NCAR generates experimental 48-hour forecasts of U.S. air quality
Predictions can help decision makers and the public, accelerate new research
Sep 13, 2019 - by David Hosansky
Sep 13, 2019 - by David Hosansky
The National Center for Atmospheric Research (NCAR) is now generating high-resolution, experimental, 48-hour forecasts of air pollutants across the contiguous United States. The predictions, which are freely available online, can help decision makers anticipate episodes of unhealthy air as well as accelerate research into the factors that influence air quality.
The system, which draws on observations of pollutants, weather forecasts, and advanced computer modeling, will complement existing operational air quality forecasts issued by the National Oceanic and Atmospheric Administration (NOAA). The NCAR forecasts are primarily for research purposes, but they are based on different techniques than those used by NOAA and can provide state and local officials who are trying to safeguard public health with a more complete picture of air quality.
"It provides decision makers and also the public with an additional piece of information," said NCAR scientist Gabriele Pfister. "If two forecasts tell you the same thing, that gives you more confidence. If they do not agree, this means that conditions are harder to predict but you should be prepared for the possibility of unhealthy air quality."
The forecast maps, publicly accessible on an NCAR webpage, show anticipated levels of ozone, particulates, and other damaging pollutants as well as near-real time measurements from Environmental Protection Agency Airnow sites. Users can view the pollutants at different heights in the atmosphere, they can view the entire United States or take a closer look on Colorado, and they can also focus on pollutants from fires. The forecasts are updated once a day and continuously compared to observations.
The work builds on a new forecasting system that NCAR has developed for New Delhi and other heavily polluted parts of northern India. The system can be readily adapted for other regions of the world as well.
Pfister and her colleagues say the forecasts, in addition to helping to protect the public, will support and advance research into air quality by providing scientists with daily examples of pollution levels across the country.
"Scientists can take the output, separate out different sources of the pollutants, and evaluate the forecasts in light of actual levels of pollutants," said NCAR scientist Rajesh Kumar. "This is really useful for fingerprinting the sources of emissions."
The research for the system is funded by NASA and the National Science Foundation, which is NCAR's sponsor.
Although meteorologists have long been able to forecast the weather days in advance, predicting air quality is more challenging. That's because air quality forecasts rely on accurate predictions of weather conditions (which affect air quality) as well as detailed assessments of ever-changing emissions of pollutants and how they evolve and move in the atmosphere.
Air pollution is a significant health and economic issue. Poor air quality in the United States causes as many as 60,000 premature deaths each year, and the annual costs of air pollution-related illnesses can be as high as $150 billion, according to NOAA estimates.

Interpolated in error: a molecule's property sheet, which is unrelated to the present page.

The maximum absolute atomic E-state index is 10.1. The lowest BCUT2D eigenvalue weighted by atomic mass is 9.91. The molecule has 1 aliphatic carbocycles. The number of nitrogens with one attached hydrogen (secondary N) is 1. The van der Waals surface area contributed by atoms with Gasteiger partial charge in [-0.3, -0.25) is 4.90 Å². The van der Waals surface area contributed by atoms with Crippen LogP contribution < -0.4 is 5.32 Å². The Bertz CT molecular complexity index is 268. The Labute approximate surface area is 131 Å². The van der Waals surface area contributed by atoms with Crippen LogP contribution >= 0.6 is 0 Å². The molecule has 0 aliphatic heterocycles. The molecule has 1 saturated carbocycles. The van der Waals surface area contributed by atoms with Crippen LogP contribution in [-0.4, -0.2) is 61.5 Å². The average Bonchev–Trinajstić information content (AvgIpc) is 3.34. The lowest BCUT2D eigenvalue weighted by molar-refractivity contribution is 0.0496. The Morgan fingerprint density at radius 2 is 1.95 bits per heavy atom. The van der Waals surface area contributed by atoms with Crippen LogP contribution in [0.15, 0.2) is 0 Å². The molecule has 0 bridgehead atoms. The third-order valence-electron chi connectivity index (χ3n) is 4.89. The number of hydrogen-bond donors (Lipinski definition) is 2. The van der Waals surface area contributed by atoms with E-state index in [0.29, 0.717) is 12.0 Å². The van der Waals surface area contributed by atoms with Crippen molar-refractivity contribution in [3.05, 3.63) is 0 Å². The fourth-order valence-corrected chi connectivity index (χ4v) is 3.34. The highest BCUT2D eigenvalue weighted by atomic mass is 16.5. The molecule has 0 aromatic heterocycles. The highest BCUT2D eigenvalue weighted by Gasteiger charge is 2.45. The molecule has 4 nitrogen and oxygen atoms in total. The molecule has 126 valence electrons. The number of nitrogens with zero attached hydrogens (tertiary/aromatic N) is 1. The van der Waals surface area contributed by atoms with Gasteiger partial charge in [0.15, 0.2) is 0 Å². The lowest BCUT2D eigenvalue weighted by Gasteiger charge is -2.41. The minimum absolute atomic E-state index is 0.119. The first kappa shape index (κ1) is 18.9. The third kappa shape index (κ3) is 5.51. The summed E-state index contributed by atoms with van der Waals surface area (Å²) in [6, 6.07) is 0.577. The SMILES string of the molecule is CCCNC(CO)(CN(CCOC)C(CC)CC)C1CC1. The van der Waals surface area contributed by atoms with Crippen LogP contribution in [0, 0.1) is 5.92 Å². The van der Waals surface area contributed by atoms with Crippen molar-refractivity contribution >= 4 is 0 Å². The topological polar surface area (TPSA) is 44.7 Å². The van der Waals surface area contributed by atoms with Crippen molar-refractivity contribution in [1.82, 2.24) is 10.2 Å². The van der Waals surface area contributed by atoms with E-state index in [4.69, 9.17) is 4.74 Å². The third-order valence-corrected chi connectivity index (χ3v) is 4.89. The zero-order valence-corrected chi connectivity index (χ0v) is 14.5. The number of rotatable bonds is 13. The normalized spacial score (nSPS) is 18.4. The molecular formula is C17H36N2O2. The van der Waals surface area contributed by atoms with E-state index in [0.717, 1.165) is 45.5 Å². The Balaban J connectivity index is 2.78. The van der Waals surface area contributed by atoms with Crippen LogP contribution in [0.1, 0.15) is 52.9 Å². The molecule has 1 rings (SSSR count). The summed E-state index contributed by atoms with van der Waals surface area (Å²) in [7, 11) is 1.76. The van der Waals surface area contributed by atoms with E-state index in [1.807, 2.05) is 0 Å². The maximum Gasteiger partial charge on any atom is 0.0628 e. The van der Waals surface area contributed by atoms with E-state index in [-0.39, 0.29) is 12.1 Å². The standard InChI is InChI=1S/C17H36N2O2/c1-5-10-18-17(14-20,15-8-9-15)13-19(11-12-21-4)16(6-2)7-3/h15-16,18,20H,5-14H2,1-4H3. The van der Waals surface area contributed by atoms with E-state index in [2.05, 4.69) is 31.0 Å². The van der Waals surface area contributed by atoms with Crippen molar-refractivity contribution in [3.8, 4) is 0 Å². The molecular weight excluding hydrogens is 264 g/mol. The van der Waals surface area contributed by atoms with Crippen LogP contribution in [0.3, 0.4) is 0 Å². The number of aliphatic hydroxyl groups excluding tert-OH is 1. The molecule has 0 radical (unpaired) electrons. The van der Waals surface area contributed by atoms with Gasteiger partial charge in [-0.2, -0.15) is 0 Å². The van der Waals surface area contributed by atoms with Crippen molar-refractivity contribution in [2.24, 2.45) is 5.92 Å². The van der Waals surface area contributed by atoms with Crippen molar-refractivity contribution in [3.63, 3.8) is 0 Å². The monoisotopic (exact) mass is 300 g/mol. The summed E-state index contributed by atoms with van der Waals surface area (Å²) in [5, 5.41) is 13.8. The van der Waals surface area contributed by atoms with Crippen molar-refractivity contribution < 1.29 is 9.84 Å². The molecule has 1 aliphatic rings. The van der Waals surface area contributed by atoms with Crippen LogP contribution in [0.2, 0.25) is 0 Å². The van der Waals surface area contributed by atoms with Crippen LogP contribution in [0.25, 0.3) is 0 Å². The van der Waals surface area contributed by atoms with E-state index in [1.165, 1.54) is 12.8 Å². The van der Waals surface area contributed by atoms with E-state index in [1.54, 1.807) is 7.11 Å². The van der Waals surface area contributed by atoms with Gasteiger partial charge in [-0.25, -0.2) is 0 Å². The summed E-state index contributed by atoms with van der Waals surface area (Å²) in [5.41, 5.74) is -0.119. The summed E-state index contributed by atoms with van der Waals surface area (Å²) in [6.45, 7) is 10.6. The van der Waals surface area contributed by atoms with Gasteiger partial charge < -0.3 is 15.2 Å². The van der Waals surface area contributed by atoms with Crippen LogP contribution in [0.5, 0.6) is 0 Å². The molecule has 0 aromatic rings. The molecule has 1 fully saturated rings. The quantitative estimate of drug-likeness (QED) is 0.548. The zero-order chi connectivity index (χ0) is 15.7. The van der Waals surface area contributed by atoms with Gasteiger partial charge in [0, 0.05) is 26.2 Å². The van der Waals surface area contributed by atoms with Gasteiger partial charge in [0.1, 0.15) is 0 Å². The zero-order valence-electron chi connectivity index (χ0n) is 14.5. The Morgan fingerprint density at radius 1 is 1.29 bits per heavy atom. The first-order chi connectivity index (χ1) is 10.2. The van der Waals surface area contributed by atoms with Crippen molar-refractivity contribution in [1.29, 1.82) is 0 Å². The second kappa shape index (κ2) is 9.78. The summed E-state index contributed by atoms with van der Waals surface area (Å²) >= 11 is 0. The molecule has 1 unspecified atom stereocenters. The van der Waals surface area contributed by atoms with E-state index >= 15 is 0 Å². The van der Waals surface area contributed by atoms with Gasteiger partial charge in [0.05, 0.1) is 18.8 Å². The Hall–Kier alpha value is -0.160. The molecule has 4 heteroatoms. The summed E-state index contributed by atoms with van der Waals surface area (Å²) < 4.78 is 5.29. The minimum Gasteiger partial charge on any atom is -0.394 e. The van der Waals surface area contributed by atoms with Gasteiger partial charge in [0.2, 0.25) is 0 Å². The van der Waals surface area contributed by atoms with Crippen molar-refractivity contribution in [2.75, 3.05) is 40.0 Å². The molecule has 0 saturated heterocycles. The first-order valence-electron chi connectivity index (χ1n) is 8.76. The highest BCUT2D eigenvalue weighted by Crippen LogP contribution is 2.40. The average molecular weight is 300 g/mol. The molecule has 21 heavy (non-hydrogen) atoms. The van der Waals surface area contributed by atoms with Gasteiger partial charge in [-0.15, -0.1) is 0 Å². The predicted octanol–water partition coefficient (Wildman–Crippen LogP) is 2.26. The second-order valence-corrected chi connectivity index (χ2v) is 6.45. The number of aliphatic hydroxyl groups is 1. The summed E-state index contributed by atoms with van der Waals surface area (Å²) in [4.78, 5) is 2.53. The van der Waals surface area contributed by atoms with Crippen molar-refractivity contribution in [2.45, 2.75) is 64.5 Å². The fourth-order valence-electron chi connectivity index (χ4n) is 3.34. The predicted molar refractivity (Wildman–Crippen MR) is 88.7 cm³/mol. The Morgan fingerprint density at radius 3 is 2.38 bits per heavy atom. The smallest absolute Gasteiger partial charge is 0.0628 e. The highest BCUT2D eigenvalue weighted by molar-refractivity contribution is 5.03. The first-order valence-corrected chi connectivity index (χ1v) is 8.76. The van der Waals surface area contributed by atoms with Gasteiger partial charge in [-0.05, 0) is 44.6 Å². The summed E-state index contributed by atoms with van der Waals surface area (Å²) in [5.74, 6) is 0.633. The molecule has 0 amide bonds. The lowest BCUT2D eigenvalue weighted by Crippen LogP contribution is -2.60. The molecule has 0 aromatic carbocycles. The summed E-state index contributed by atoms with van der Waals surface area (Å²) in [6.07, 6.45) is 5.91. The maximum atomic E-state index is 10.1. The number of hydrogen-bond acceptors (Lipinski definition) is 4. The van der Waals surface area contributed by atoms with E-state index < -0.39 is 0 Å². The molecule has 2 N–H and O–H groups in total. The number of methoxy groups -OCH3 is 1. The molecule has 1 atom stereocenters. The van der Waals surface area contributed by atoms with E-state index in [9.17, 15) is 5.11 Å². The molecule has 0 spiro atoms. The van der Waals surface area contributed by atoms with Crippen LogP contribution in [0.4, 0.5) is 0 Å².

Accurate forecasts can enable vulnerable residents, such as those with asthma or pulmonary or cardiovascular diseases, to better protect themselves by planning ahead and limiting outdoor exposure on highly polluted days.
The NCAR forecasting system incorporates satellite and ground-based measurements of particles and gases in the atmosphere, as well as inventories of emissions from transportation, industry, and other human activities. This information is combined with forecasts of meteorological conditions and fed into a specialized NCAR-based atmospheric chemistry computer model known as WRF-Chem (the chemistry component of the Weather Research and Forecasting model), which then simulates air quality conditions over the next 48 hours.
Even though the system focuses on the United States, it incorporates observations and computer simulations of pollutants flowing into the country from outside regions, such as Asia, by incorporating global air quality predictions from the NCAR-based Whole Atmosphere Model. The system also has a highly advanced fire modeling component that simulates emissions from wildfires and prescribed burns, recreating their impacts on local and regional air quality as well as on atmospheric conditions such as cloud cover, which in turn influence levels of air pollution.
The NCAR team is continually evaluating the system and working on upgrades, such as improvements to the ways that observations are fed into the model.
NCAR has generated accurate forecasts in the past for specialized field experiments that deploy research aircraft to study atmospheric chemistry, Pfister said. By using similar technology to make the research forecasts every day, the scientists can help decision makers and the public, as well as other researchers.
"We are taking what we have already been doing for research campaigns and using it to benefit not just the specific campaigns, but everyone," Pfister said. "This will provide important information now as well as lead to enhancements of air quality predictions in the future."